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One more damned thing: Tom Brady is leaving

Die-hard Patriots fans are collapsing like Tony Eason in Super Bowl XX

“When I got the news I cried, yes I did cry,”  says Melanie Grandchamp, of Pensocola, Fla., but originally from Rhode Island. “I’m in denial that it’s a ploy, a business deal. I still hold out a little hope. It’s very upsetting, I’d like to see him retire here, not from somewhere else.”
“When I got the news I cried, yes I did cry,” says Melanie Grandchamp, of Pensocola, Fla., but originally from Rhode Island. “I’m in denial that it’s a ploy, a business deal. I still hold out a little hope. It’s very upsetting, I’d like to see him retire here, not from somewhere else.”Stan Grossfeld/ Globe Staff

In the midst of a global pandemic racing out of control, a plummeting stock market, and government restrictions on how many people could gather in one place, six-time Super Bowl winning quarterback Tom Brady announced this morning on social media that he will not play again for the New England Patriots.

Now die-hard Pats fans are collapsing like Tony Eason in Super Bowl XX. Where are the bars when you need them?

Closed, like just about everything else.

“I will always remember where I was when I heard the news about Tom Brady,” said Patriots fan Wendy Buglio, “which is stuck at home.”

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Tom Brady is leaving the Patriots
On Tuesday, Tom Brady announced he won't be returning to New England. (Produced by: Tyler Dolph/Globe Correspondent)

Yes, reality check — most of us are stuck at home in an urgent effort to stop a pandemic. There are several things more important than sports going on in the world right now. People are hoarding toilet paper. Hand sanitizer is replacing Krugerrands in the concrete bunkers of doomsday preppers.

It was always possible Brady would exit this year, and in recent days it felt inevitable. But today of all days? With an unlimited amount of time and silence to suffer it?

It’s OK for fans to admit we are bummed about current developments in our cherished pastime of Boston sports.

The Boston Bruins are in limbo while holding the best record in the National Hockey League.

The Boston Celtics had surpassed every preseason prediction when the National Basketball Association shut down a week ago. (If you also bet the OVER on Celtics season wins last October, join my existential misery.)

So much has happened in the world since the big winter baseball news that the controversial trade feels surreal, like some dream we had after a head injury, but when Major League Baseball comes back, Mookie Betts will be a Los Angeles Dodger.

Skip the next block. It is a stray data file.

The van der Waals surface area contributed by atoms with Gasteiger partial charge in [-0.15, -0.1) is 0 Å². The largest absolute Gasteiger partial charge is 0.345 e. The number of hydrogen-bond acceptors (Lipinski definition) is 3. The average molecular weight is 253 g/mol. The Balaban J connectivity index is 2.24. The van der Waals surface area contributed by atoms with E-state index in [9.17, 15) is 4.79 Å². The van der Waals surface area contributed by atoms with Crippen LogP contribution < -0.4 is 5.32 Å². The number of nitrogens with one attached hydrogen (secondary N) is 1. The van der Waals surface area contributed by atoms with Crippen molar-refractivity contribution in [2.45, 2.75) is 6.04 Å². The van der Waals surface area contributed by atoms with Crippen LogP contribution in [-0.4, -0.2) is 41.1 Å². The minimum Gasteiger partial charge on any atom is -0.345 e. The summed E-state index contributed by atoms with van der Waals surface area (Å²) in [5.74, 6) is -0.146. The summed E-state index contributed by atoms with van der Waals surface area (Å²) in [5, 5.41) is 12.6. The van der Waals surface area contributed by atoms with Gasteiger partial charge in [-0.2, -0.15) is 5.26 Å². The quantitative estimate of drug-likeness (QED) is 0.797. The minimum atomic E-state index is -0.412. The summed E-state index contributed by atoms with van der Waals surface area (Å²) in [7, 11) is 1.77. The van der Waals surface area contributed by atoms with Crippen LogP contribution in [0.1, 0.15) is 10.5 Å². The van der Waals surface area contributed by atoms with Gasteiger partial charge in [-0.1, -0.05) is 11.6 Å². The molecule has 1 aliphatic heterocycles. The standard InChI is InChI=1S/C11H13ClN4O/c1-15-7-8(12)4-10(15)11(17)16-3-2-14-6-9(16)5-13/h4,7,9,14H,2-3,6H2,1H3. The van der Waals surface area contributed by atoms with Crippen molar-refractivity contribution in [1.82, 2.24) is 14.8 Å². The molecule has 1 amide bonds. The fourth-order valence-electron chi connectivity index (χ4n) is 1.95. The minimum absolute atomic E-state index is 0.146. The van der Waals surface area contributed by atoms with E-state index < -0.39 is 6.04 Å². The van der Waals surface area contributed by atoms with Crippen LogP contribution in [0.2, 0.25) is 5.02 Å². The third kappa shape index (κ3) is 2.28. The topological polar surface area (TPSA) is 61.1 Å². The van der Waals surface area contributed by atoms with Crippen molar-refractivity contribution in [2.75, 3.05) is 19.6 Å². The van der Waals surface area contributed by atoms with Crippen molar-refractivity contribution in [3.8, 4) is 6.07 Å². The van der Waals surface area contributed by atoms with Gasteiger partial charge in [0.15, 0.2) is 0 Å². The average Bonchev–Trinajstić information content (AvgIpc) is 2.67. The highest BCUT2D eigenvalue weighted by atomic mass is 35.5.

And now the kids of Tampa Bay might soon be strutting around in orange/pewter TB12 hats, if only in groups of 10 or fewer.

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“You have to wonder, “Are there any shoes left to drop?’” said Rick Grossman, 65, of Branford, Conn., a Patriots season ticket holder for 49 years, in an interview an hour or so after Brady announced that he was not coming back. “It is a dark day in New England. Everything has just gone to hell.”

Grossman said he was watching CNN when the station interrupted ongoing coronavirus coverage for the breaking Tom Brady update.

“For that brief span of time, for one shining moment, Brady took coronavirus off the air,” Grossman said. “But now it’s back to normal.”

Back to normal.

It’s amazing what feels normal now.

The truest sign of normalcy in Boston on Tuesday may have been trouble for commuters on the MBTA’s Red Line, such as the trash fire that filled the Quincy station with acrid smoke during the morning rush.

Grossman, who coordinates the P-10 Patriots Nuts fan club and Gillette Stadium tailgating group, is so desperately sports starved that he hijacked a Boston Globe interview about the Brady news and sent it careening down a tangent on other potentially available quarterbacks, wandering in an analysis of Buccaneers QB Jameis Winston’s collegiate career at Florida State.

Buglio, a 45-year-old Patriots fan from Arlington, said in a phone interview that she was sipping from a Patriots mug while trying to keep the Brady departure in perspective.

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“I’m trying very hard right now to stay grateful for everything we have,” she said. “But ahh! I thought coronavirus was the worst thing that was happening right now. I guess I’m a Patriots fan first and a Brady fan second,” so she will root for New England to keep winning while keeping an eye on wherever Brady goes next. “I know we’ve been spoiled. Call me when [head coach] Bill Belichick leaves. That will be the next thing we have to deal with.”

Buglio began following Patriots football in the Drew Bledsoe quarterbacking years, but didn’t really become a serious fan until after Brady took over in 2001. There is a whole generation of younger New England fans who have never seen what consistently bad quarterback play looks like, and a whole generation of older fans terrified to go back to it.

“Are we supposed to be saying right now, ‘In Belichick we trust?' ” Buglio said.

What else can a fan do? Other than praying that that Patriots backup quarterback Jarrett Stidham is another star in the making. Let’s do that as soon as the churches reopen.


Mark Arsenault can be reached at mark.arsenault@globe.com. Follow him on Twitter @bostonglobemark.